For residents of Vietnam’s biggest city, the sight of trees being cut down for development is not uncommon.
In 2017, 258 trees that had dated back to the French colonial period were removed from a major street in central Ho Chi Minh City for the construction of a bridge. Last month, city officials announced that 178 trees on the same road would be cut down or relocated for the renovation of a park along the Saigon River.
Such actions come despite Ho Chi Minh City having just 0.55 square metres of public park per resident, compared to 30.3 square metres per person in Singapore and 41 square metres per capita in Seoul, according to local media.
Meanwhile, air pollution – a problem that trees can help to alleviate – has become the top environmental concern for Vietnamese. Hanoi, the capital, has had some of the worst air quality in the world in recent years, while Ho Chi Minh City also suffers heavily.
There may be hope on the horizon for Vietnam’s heavily developed urban areas though, in the form of an ambitious government plan to plant 1 billion trees nationwide by 2025.
First proposed by former prime minister Nguyen Xuan Phuc in the wake of a devastating string of typhoons and tropical storms that killed dozens and caused record flooding and landslides in central Vietnam late last year, the 1 billion trees programme is already taking root.
According to the official decree approving the plan, which is only available in Vietnamese, 690 million trees will be planted in urban and rural areas, specifically on street pavements, in parks, and on the premises of schools, hospitals, factories, export processing zones and other facilities.
The remaining 310 million will be allocated for forested areas, though largely in production forests, which are frequently cut down for the timber sector.
This came as a surprise to To Xuan Phuc, a programme analyst at the international NGO Forest Trends.
“It’s interesting to me,” he said. “When Vietnamese people hear about 1 billion trees, we think about forests. Of course urban and industrial areas are important, but not as important for preventing and mitigating the impacts of floods and landslides caused by tropical storms.”
The government’s overall goal is to “improve the quality and value of forest ecosystems, promote the role of forests and trees in socio-economic development, protect the ecological environment and natural landscape, and limit negative impacts from the extremes of climate change”.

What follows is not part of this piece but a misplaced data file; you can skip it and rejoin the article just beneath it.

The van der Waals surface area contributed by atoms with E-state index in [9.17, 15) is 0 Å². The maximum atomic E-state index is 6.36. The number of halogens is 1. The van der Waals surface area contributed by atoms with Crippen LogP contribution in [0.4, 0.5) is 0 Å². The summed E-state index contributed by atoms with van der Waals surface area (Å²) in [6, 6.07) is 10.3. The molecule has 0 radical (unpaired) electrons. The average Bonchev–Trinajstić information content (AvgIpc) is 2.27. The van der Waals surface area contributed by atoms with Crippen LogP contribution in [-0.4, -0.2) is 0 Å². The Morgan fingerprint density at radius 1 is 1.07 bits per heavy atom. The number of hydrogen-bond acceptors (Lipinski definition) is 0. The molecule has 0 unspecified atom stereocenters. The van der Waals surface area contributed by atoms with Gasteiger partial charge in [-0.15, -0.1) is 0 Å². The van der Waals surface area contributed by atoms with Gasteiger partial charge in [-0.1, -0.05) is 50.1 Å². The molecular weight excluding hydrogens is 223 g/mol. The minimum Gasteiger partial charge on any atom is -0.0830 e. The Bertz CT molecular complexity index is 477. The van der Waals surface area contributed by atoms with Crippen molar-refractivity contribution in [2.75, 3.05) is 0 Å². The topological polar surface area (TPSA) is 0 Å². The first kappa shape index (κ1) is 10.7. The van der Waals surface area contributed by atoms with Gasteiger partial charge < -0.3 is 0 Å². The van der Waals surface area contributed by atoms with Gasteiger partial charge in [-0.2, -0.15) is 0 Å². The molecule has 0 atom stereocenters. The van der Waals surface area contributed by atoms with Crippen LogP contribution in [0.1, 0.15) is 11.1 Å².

The last aspect is particularly relevant to central Vietnam, which is expected to be hit by increasingly strong typhoons each year, but this is not the focus of the plan. It is not clear why the majority of trees have been allocated for urban areas, and the Ministry of Agriculture and Rural Development, which is overseeing the programme, did not respond to a request for comment.
City and provincial governments, meanwhile, are moving forward. Ho Chi Minh City aims to plant 500,000 trees by the end of 2021, though it is not clear exactly where these trees will be planted.
Lam Dong province, home to the tourist destination of Da Lat, will plant 50 million trees by 2025, with 70 per cent of those going to urban areas.
Duong Duy Khanh, forest restoration coordinator at WWF-Vietnam, hoped for a greater focus on mountainous regions.
“One billion trees is good, but because we are working in biodiversity and conservation specifically, we’re concerned more with improving forest quality and planting trees in forests, not urban areas,” he said. “In our view, forests should be improved as much as possible.”
Over the last two decades, national reforestation programmes have improved Vietnam’s overall tree cover, which is now at 42 per cent, but these initiatives often relied on non-native species such as acacia.
Acacia plantations, which are harvested on five- to seven-year rotations for paper and timber production, now cover huge stretches of central Vietnam, the region hit hardest by last year’s typhoons. Acacia is a tall, thin tree that is easily knocked over by strong winds, contributing to landslides, and mono-crop acacia plantations offer no benefit for wildlife since they do not contain food sources.
The government directive acknowledges this, noting that trees must be “suitable to ecological conditions and farming practices of each locality and specific area … with a high protective effect”.
Phuc said this was promising.
“Instead of planting acacia or other fast-growing trees, we should be introducing indigenous species that can maintain the land for a much longer time and help prevent disasters,” he said. “The 1 billion trees plan discusses species composition, which is good, and acacia isn’t there, so they’re focusing on species that could better prevent landslides.”
Phuc also posits that the Ministry of Agriculture and Rural Development is focusing on urban areas because there simply isn’t enough available land to plant huge numbers of trees in upland parts of the country.
“Basically, we don’t have land resources for planting trees,” he said. “Now, we have quite a lot of land that could be used, but it is managed by local households, and you cannot ask them to plant trees how you want. It’s extremely difficult to find enough land, and I think the ministry realises this.”
Wherever the trees are planted, Khanh said Vietnam could not wait any longer.
“What we do now will have an impact over the next 20 or 30 years,” he said. “And in central Vietnam, people are already seeing the impact of typhoons and disasters from climate change.”